Terutsuyoshi, 22 years old, 168cm, 115kg, is Isegahama’s lowest-ranked sekitori at Juryo #9. With his small stature and his bad knees, he has a hard time securing kachi-koshi ever since he reached Juryo, with three 7-8 records and two 9-6.
He started this basho with five straight losses, but already provided us with great entertainment on day 7, which nearly ended with him fainting with the chikara mizu ladle in his hands.
Today he faced Takagenji, who regained sekitori status this basho. Takagenji is Juryo #14, 20 years old, 191cm and 160kg. He is very ambitious. And he is from Takanohana beya.
So the sekitori from Harumafuji’s heya was facing a sekitori from Takanoiwa’s heya. And it seems that emotions were running high.
So let’s watch a little sumo:
Tachiai. Takagenji attempts a face slap. Terutsuyoshi evades it, and being of small stature, plants his head in Takagenji’s stomach and looks for a grip. Takagenji literally has the upper hand – gets a grip from above on the little man’s mawashi, catches him under his armpit with his other hand, and turns him around.
Then, suddenly, the spirit of the absent Ura mounts the dohyo and possesses Terutsuyoshi. He grabs onto the same arm that was used to twist him around, bends down, and the surprised Takanohana wrestler finds himself in a heap below the dohyo.
But look at the face of Terutsuyoshi. The man is clearly very angry. And Takagenji is no less. He gets back up to the dohyo, but does not bow, not even a nod, and leaves it immediately. The gyoji calls him back to properly bow – not something you see every day.
And while the young Isegahama man cools down, ladle in hand, we hear the call of the kimarite: Koshinage. This is only the 23rd time this kimarite has been performed since the beginning of the 20th century.
This leaves the announcer and the commentator arguing: was it a koshinage, or was it an ipponzeoi, as the commentator called it at first?
The main difference between these two kimarite is that in koshinage, the throw’s axis is the thrower’s hip, while in ipponzeoi, the less rare one, the axis is the thrower’s shoulder. I leave it to the reader’s judgement. (Well, mostly because I’m really bad at kimarite). Whichever it was, it an awesome come-from-behind throw.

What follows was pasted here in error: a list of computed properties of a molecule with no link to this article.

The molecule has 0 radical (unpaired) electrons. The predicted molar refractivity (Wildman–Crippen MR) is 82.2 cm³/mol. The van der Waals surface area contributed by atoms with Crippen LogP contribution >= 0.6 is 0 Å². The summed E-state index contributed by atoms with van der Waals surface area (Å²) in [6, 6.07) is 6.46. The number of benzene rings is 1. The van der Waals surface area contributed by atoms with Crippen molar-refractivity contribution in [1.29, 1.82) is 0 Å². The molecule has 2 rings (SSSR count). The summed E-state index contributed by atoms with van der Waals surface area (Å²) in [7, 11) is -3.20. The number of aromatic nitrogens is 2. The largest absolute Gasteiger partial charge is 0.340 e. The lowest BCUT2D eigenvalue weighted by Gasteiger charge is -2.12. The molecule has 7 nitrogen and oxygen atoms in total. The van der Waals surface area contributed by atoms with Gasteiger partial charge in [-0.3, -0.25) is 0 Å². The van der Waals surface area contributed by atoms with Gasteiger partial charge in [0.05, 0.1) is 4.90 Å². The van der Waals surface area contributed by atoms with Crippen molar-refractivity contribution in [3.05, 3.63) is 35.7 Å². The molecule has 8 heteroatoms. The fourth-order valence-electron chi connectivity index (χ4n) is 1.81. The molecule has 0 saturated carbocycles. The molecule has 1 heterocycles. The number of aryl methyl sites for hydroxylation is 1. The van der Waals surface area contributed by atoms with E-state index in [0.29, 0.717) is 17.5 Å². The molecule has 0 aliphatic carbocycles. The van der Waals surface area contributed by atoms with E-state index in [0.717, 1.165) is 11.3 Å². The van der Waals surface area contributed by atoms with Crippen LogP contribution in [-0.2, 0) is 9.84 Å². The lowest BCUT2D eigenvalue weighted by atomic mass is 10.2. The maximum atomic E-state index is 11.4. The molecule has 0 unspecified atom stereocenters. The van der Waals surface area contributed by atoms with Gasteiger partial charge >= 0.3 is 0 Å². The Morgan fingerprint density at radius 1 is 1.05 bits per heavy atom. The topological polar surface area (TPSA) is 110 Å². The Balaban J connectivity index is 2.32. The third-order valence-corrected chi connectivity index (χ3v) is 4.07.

Oh, and it’s worth mentioning that Terutsuyoshi suffers from tonsilitis and that his throat was killing him today. I’d get a sick day for that, but rikishi can’t.
Terutsuyoshi doesn’t say why he was so angry, other than “Takagenji was staring at me, so I stared back”. Takagenji just says something like “emotions ran high”. I call it a grudge match.
13 thoughts on “The Grudge Match And The Beautiful Kimarite”
It’s difficult for me to say the difference between the kimarite – there are only three video records of Koshinage available from sumodb, and one of them is in 2004-o-vision.
My thought is that Takagenki took a ride on Terutsuyoshi’s hip, so that’s the “axis” for the throw. So, the kimarite call by the official is correct. For an ipponzeoi, Takagenki would have to go over Terutsuyoshi’s shoulder more than his hip which didn’t happen here. In reality, it’s splitting hairs. But, I’ll go with the officials over the commentator most of the time for this type of call.
That was DEFINITELY a grudge match. Wow.
First of all – great write up. Secondly, Takagenji – why the poor manners? I am surprised the higher ranked sekitori don’t “upgrade” his notion of how to be an top ranked rikishi.
Higher ranked sekitori from his heya? You mean you want Takanoiwa to tell him how to behave, especially to higher ranking sekitori? A…hem.
I have this problem, where no matter how great a wrestler is, if they don’t have manners and show respect for their fellow wrestlers I cannot cheer for them. Because of this I am not a fan of the Taka twins.
I tend to agree.That’s why I’m no fan of Hakuho, though I can’t ignore the man’s sheer brilliance.
The twins have a lot of cute going for them, but a pretty face is not everything, and I get bad vibes from both their Twitter accounts. I haven’t checked their politeness before, as the bow ceremonies are usually so well practiced that even concussed rikishi perform them properly, but I’ll keep my eyes peeled from now on.
I did once see a very dazed Rikishi walk to the wrong part of the dohyo at the end of the bout, but he did still manage to give a bow.
I’ve cheered for the Juryo mini-dino for awhile now, and in all fairness, his range of expressions typically never approaches anything close to cheerful. He is the epitome of salty.
It does look to me that his hip is the focal point of the throw, but it’s hard to tell when a match isn’t filmed like an aikido video.
Wasn’t Terutsuyoshi the wrestler that Harumafuji practised tachi-ai with just before the final play-off against Goeido in September?
Yep, that’s the one. It seems Harumafuji likes to practice with him. Short videos from the pre-basho also showed him practice with Terutsuyoshi.
“He gets back up to the dohyo, but does not bow, not even a nod, and leaves it immediately.”
I think I detected an extremely vestigial nod just as the clock ticks over from 0:52 to 0:53. It was more than Kotoshogiku gave Terunofuji after the Henka That Will Live In Infamy ( https://youtu.be/-ptQtuFPOCk?t=14m23s ).
Great story and there’s some beautiful sumo!